The issue is not really about bureaucratic machinery per se, but the political nature of the long-term partnership between independent Scotland and RoUK. And much as many Nationalists will hate to hear it, that partnership is going to be very close. If you start with the notion that Scotland and RoUK are going to share a currency, a market, free movement of people and capital, a domestic security policy and a common monarchy, then you are verging on something like a… say the word… confederation. In other words, something akin to a modernised form of the Home Rule of 1914.

Home Rule in 1914 implied subordination to the Mother of Parliaments at Westminster. That is not what I am contemplating here. And in fact, the legal subordination to Westminster of the old Home Rule dominions – Canada, Australia and New Zealand – was ignored in practice by those countries and quietly abolished in the 1930s.

Today, the implication of SNP policy is a close, structured relationship in economics and defence with RoUK. I can’t think of a better term for this than confederation – sovereign counties agreeing to pull sovereignty for specific purposes that benefit each. The precise inter-governmental relationship is usually governed by treaty and decisions are reached only by unanimity. The best modern example I can think of comprises the Benelux countries – Belgium, Netherlands and Luxembourg, who began their arrangement in 1944.

Why then bother with Scottish independence? For the same reasons as a majority of Scottish MPs voted for Home Rule within the (whole) Empire back in 1914. Because Scotland is a distinct polity, culture and economy, and is therefore best governed from Edinburgh and not from 400 miles away by a majority of MPs for whom Scotland is always of second interest.

But there is another reason. Scotland also needs to be able to exert more influence within the British Isles, where the dominance of London swamps every other region economically, politically and culturally. Limited devolution has done nothing to change that. Independence plus a confederal treaty with RoUK would redress the balance.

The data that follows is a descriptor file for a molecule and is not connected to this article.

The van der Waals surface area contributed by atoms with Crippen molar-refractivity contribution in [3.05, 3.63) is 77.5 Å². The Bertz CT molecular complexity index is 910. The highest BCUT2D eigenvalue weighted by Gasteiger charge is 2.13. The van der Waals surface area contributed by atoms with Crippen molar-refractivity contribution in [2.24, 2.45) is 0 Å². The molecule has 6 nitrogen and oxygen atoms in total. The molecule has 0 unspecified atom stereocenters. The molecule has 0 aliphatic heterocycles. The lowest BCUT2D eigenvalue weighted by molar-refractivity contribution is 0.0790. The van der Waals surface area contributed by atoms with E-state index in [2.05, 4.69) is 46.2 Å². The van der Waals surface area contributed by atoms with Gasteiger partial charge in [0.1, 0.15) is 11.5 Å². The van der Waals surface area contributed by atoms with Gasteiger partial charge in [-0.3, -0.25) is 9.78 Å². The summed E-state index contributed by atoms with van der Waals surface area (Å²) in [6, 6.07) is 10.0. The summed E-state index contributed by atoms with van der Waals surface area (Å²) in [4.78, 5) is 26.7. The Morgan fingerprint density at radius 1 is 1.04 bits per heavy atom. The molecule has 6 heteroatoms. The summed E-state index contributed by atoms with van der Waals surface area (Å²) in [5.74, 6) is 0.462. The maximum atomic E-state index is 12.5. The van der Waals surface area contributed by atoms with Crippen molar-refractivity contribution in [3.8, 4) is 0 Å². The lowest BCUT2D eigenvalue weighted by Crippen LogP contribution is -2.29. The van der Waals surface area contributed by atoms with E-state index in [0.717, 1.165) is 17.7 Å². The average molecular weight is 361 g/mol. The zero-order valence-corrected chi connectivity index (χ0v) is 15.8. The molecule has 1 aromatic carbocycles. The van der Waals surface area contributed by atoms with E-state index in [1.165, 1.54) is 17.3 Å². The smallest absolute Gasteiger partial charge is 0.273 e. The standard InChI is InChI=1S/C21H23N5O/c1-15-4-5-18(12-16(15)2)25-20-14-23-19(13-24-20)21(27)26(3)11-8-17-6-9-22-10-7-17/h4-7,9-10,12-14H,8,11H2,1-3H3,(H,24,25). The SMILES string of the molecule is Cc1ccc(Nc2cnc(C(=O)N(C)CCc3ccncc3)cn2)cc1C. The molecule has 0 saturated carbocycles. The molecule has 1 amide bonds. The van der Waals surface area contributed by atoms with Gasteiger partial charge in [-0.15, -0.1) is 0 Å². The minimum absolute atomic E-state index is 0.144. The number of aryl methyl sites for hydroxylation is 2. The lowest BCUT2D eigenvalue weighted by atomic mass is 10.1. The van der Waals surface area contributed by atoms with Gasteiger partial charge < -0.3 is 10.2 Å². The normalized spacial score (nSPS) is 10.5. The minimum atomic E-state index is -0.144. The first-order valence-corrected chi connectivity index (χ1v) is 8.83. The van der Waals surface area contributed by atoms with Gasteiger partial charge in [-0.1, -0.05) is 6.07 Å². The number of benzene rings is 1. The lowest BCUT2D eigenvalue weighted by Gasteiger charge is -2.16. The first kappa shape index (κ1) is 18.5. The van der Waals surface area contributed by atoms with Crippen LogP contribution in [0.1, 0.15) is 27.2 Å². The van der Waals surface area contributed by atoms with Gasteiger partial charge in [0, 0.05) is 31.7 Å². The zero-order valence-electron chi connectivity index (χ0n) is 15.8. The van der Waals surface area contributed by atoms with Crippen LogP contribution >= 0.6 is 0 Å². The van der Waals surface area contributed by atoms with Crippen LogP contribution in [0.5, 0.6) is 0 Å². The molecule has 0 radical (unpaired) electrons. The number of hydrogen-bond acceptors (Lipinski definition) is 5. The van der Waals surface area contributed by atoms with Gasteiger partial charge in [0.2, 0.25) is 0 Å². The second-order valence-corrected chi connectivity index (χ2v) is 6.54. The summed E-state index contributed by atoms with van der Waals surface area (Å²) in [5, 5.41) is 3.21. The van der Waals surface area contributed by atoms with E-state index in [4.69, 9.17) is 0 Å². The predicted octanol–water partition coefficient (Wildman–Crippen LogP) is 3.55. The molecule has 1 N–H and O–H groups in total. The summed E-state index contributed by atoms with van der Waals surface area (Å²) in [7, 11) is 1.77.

Reducing the dominance of London would benefit everyone in the present UK. As the SNP’s Fiona Hyslop pointed out yesterday, independent Scotland would naturally ally with the North of England to ensure a high-speed rail link across the whole Island – not just between London and Birmingham, as currently planned.

Is such a confederation possible in practice? One objection is that the difference in size between Scotland (pop. 5 million) and RoUK (pop. 57 million) would create an imbalance of power. Not if all decisions have to be unanimous. Besides, if Scotland goes, don’t expect the status quo to hold in Wales or Northern Ireland. A BBC poll for St David’s Day shows that 64 per cent of people in Wales already want the Welsh Assembly to have power over taxation.

The true barrier to confederation is that politicians in the big Unionist parties, including the Liberals, treat constitutional reform mainly as a defensive manoeuvre against the SNP rather than as an opportunity to modernise their own obsolete, centralist state. Unlike their more imaginative counterparts in 1914.

 

Comments

 
 

Back to the top of the page